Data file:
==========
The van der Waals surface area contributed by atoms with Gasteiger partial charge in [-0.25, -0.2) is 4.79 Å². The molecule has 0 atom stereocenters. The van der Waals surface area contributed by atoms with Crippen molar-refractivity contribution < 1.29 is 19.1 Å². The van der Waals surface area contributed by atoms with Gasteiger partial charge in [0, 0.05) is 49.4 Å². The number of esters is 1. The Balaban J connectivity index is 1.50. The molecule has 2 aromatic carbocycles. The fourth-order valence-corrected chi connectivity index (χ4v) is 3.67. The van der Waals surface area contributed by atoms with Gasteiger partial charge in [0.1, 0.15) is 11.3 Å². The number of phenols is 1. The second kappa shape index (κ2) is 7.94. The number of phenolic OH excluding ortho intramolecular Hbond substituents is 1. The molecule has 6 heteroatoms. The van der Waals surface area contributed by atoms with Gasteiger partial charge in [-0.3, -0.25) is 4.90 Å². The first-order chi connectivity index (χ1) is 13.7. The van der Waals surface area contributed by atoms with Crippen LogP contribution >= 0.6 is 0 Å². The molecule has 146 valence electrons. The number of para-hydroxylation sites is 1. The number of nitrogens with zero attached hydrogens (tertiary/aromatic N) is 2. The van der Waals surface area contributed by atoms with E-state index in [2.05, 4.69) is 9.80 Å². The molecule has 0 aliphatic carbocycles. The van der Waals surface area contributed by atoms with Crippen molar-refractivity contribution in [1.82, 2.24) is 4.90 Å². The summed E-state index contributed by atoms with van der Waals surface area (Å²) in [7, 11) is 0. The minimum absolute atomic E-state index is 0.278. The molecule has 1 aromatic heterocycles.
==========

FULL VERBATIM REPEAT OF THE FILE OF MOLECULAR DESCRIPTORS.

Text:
The van der Waals surface area contributed by atoms with Gasteiger partial charge in [-0.25, -0.2) is 4.79 Å². The molecule has 0 atom stereocenters. The van der Waals surface area contributed by atoms with Crippen molar-refractivity contribution < 1.29 is 19.1 Å². The van der Waals surface area contributed by atoms with Gasteiger partial charge in [0, 0.05) is 49.4 Å². The number of esters is 1. The Balaban J connectivity index is 1.50. The molecule has 2 aromatic carbocycles. The fourth-order valence-corrected chi connectivity index (χ4v) is 3.67. The van der Waals surface area contributed by atoms with Gasteiger partial charge in [0.1, 0.15) is 11.3 Å². The number of phenols is 1. The second kappa shape index (κ2) is 7.94. The number of phenolic OH excluding ortho intramolecular Hbond substituents is 1. The molecule has 6 heteroatoms. The van der Waals surface area contributed by atoms with Gasteiger partial charge in [-0.3, -0.25) is 4.90 Å². The first-order chi connectivity index (χ1) is 13.7. The van der Waals surface area contributed by atoms with Crippen LogP contribution >= 0.6 is 0 Å². The molecule has 146 valence electrons. The number of para-hydroxylation sites is 1. The number of nitrogens with zero attached hydrogens (tertiary/aromatic N) is 2. The van der Waals surface area contributed by atoms with E-state index in [2.05, 4.69) is 9.80 Å². The molecule has 0 aliphatic carbocycles. The van der Waals surface area contributed by atoms with Crippen molar-refractivity contribution in [1.82, 2.24) is 4.90 Å². The summed E-state index contributed by atoms with van der Waals surface area (Å²) in [7, 11) is 0. The minimum absolute atomic E-state index is 0.278. The molecule has 1 aromatic heterocycles.